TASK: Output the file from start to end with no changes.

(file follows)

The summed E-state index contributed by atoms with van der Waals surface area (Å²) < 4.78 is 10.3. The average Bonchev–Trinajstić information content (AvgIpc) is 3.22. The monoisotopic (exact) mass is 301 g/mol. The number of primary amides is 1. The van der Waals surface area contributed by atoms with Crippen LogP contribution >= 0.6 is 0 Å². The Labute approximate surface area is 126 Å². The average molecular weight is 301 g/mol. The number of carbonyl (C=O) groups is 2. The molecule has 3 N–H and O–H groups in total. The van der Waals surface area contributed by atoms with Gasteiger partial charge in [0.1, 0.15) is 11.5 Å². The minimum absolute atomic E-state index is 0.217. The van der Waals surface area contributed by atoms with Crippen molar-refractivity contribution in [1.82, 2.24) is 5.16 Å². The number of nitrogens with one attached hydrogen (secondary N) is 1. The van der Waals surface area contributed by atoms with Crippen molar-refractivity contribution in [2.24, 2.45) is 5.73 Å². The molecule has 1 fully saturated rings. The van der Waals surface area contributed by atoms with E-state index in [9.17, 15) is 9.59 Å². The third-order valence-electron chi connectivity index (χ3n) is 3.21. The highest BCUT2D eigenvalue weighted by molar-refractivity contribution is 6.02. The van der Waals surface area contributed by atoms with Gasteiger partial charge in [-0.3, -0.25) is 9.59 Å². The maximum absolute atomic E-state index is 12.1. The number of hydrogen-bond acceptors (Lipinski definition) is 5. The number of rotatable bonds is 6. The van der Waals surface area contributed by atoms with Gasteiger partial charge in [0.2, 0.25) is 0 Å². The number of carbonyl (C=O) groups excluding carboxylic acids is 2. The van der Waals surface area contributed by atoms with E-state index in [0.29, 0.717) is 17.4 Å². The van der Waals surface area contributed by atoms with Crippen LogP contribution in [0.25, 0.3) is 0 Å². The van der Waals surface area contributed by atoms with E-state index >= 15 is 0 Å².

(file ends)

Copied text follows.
The summed E-state index contributed by atoms with van der Waals surface area (Å²) < 4.78 is 10.3. The average Bonchev–Trinajstić information content (AvgIpc) is 3.22. The monoisotopic (exact) mass is 301 g/mol. The number of primary amides is 1. The van der Waals surface area contributed by atoms with Crippen LogP contribution >= 0.6 is 0 Å². The Labute approximate surface area is 126 Å². The average molecular weight is 301 g/mol. The number of carbonyl (C=O) groups is 2. The molecule has 3 N–H and O–H groups in total. The van der Waals surface area contributed by atoms with Gasteiger partial charge in [0.1, 0.15) is 11.5 Å². The minimum absolute atomic E-state index is 0.217. The van der Waals surface area contributed by atoms with Crippen molar-refractivity contribution in [1.82, 2.24) is 5.16 Å². The number of nitrogens with one attached hydrogen (secondary N) is 1. The van der Waals surface area contributed by atoms with Crippen molar-refractivity contribution in [2.24, 2.45) is 5.73 Å². The molecule has 1 fully saturated rings. The van der Waals surface area contributed by atoms with E-state index in [9.17, 15) is 9.59 Å². The third-order valence-electron chi connectivity index (χ3n) is 3.21. The highest BCUT2D eigenvalue weighted by molar-refractivity contribution is 6.02. The van der Waals surface area contributed by atoms with Gasteiger partial charge in [-0.3, -0.25) is 9.59 Å². The maximum absolute atomic E-state index is 12.1. The number of hydrogen-bond acceptors (Lipinski definition) is 5. The number of rotatable bonds is 6. The van der Waals surface area contributed by atoms with Gasteiger partial charge in [0.2, 0.25) is 0 Å². The number of carbonyl (C=O) groups excluding carboxylic acids is 2. The van der Waals surface area contributed by atoms with E-state index in [0.29, 0.717) is 17.4 Å². The van der Waals surface area contributed by atoms with Crippen LogP contribution in [0.25, 0.3) is 0 Å². The van der Waals surface area contributed by atoms with E-state index >= 15 is 0 Å².